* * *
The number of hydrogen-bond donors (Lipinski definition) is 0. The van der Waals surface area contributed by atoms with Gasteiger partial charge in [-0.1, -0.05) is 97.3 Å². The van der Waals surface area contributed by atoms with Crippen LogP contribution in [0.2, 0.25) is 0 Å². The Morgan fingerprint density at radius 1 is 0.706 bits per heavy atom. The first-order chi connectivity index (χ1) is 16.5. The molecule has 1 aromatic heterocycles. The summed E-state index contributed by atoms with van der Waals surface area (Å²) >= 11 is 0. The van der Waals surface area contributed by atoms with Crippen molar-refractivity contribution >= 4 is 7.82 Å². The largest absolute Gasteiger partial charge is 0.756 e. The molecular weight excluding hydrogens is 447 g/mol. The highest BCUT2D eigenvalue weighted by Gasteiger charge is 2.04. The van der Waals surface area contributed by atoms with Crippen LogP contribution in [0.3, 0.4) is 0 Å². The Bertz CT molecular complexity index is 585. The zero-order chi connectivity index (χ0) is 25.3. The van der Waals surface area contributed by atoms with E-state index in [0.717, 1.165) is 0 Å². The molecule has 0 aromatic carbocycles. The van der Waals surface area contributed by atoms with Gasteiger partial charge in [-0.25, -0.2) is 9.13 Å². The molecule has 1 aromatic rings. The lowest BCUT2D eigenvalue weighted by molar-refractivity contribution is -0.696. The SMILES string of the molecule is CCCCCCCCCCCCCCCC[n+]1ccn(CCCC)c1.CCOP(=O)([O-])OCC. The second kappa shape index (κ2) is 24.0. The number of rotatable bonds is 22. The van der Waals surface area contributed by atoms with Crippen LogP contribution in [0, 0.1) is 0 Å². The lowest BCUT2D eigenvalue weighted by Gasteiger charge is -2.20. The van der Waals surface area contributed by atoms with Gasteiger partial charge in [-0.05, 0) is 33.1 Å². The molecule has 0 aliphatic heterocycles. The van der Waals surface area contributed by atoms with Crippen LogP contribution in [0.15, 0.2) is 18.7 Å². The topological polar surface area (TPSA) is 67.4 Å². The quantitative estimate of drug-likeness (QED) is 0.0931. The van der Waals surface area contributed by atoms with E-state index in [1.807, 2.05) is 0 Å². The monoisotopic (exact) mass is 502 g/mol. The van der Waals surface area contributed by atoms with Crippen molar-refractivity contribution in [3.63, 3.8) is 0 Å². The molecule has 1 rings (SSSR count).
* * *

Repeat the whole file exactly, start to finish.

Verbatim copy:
The number of hydrogen-bond donors (Lipinski definition) is 0. The van der Waals surface area contributed by atoms with Gasteiger partial charge in [-0.1, -0.05) is 97.3 Å². The van der Waals surface area contributed by atoms with Crippen LogP contribution in [0.2, 0.25) is 0 Å². The Morgan fingerprint density at radius 1 is 0.706 bits per heavy atom. The first-order chi connectivity index (χ1) is 16.5. The molecule has 1 aromatic heterocycles. The summed E-state index contributed by atoms with van der Waals surface area (Å²) >= 11 is 0. The van der Waals surface area contributed by atoms with Crippen molar-refractivity contribution >= 4 is 7.82 Å². The largest absolute Gasteiger partial charge is 0.756 e. The molecular weight excluding hydrogens is 447 g/mol. The highest BCUT2D eigenvalue weighted by Gasteiger charge is 2.04. The van der Waals surface area contributed by atoms with Crippen LogP contribution in [0.3, 0.4) is 0 Å². The Bertz CT molecular complexity index is 585. The zero-order chi connectivity index (χ0) is 25.3. The van der Waals surface area contributed by atoms with E-state index in [0.717, 1.165) is 0 Å². The molecule has 0 aromatic carbocycles. The van der Waals surface area contributed by atoms with Gasteiger partial charge in [-0.25, -0.2) is 9.13 Å². The molecule has 1 aromatic rings. The lowest BCUT2D eigenvalue weighted by molar-refractivity contribution is -0.696. The SMILES string of the molecule is CCCCCCCCCCCCCCCC[n+]1ccn(CCCC)c1.CCOP(=O)([O-])OCC. The second kappa shape index (κ2) is 24.0. The number of rotatable bonds is 22. The van der Waals surface area contributed by atoms with Crippen LogP contribution in [0, 0.1) is 0 Å². The lowest BCUT2D eigenvalue weighted by Gasteiger charge is -2.20. The van der Waals surface area contributed by atoms with Gasteiger partial charge in [-0.05, 0) is 33.1 Å². The molecule has 0 aliphatic heterocycles. The van der Waals surface area contributed by atoms with Crippen LogP contribution in [0.15, 0.2) is 18.7 Å². The topological polar surface area (TPSA) is 67.4 Å². The quantitative estimate of drug-likeness (QED) is 0.0931. The van der Waals surface area contributed by atoms with E-state index in [1.807, 2.05) is 0 Å². The monoisotopic (exact) mass is 502 g/mol. The van der Waals surface area contributed by atoms with Crippen molar-refractivity contribution in [3.63, 3.8) is 0 Å². The molecule has 1 rings (SSSR count).